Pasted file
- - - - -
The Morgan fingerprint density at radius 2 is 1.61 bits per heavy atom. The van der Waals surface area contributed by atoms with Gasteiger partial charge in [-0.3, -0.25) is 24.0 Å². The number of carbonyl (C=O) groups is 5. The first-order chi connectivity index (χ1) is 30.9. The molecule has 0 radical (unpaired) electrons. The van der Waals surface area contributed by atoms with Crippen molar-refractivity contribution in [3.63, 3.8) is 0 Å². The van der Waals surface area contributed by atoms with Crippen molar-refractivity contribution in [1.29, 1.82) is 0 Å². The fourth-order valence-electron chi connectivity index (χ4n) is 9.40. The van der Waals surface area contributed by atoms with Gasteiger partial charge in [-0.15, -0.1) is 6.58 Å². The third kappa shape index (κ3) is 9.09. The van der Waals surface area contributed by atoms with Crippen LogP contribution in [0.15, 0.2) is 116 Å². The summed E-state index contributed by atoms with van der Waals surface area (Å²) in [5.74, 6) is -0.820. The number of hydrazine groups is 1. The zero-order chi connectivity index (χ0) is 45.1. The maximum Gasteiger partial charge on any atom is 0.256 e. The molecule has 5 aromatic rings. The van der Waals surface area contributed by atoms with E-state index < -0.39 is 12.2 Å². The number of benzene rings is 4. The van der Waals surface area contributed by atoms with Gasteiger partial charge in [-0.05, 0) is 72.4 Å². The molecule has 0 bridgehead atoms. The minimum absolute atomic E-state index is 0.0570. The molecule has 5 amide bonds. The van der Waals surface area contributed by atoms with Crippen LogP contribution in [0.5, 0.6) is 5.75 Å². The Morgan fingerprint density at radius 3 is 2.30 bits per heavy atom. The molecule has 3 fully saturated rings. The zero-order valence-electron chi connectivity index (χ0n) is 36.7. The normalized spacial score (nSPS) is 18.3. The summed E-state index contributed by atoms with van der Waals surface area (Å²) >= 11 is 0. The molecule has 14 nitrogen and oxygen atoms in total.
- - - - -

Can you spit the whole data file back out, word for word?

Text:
The Morgan fingerprint density at radius 2 is 1.61 bits per heavy atom. The van der Waals surface area contributed by atoms with Gasteiger partial charge in [-0.3, -0.25) is 24.0 Å². The number of carbonyl (C=O) groups is 5. The first-order chi connectivity index (χ1) is 30.9. The molecule has 0 radical (unpaired) electrons. The van der Waals surface area contributed by atoms with Crippen molar-refractivity contribution in [3.63, 3.8) is 0 Å². The van der Waals surface area contributed by atoms with Crippen molar-refractivity contribution in [1.29, 1.82) is 0 Å². The fourth-order valence-electron chi connectivity index (χ4n) is 9.40. The van der Waals surface area contributed by atoms with Gasteiger partial charge in [-0.15, -0.1) is 6.58 Å². The third kappa shape index (κ3) is 9.09. The van der Waals surface area contributed by atoms with Crippen LogP contribution in [0.15, 0.2) is 116 Å². The summed E-state index contributed by atoms with van der Waals surface area (Å²) in [5.74, 6) is -0.820. The number of hydrazine groups is 1. The zero-order chi connectivity index (χ0) is 45.1. The maximum Gasteiger partial charge on any atom is 0.256 e. The molecule has 5 aromatic rings. The van der Waals surface area contributed by atoms with E-state index < -0.39 is 12.2 Å². The number of benzene rings is 4. The van der Waals surface area contributed by atoms with Gasteiger partial charge in [-0.05, 0) is 72.4 Å². The molecule has 0 bridgehead atoms. The minimum absolute atomic E-state index is 0.0570. The molecule has 5 amide bonds. The van der Waals surface area contributed by atoms with Crippen LogP contribution in [0.5, 0.6) is 5.75 Å². The Morgan fingerprint density at radius 3 is 2.30 bits per heavy atom. The molecule has 3 fully saturated rings. The zero-order valence-electron chi connectivity index (χ0n) is 36.7. The normalized spacial score (nSPS) is 18.3. The summed E-state index contributed by atoms with van der Waals surface area (Å²) >= 11 is 0. The molecule has 14 nitrogen and oxygen atoms in total.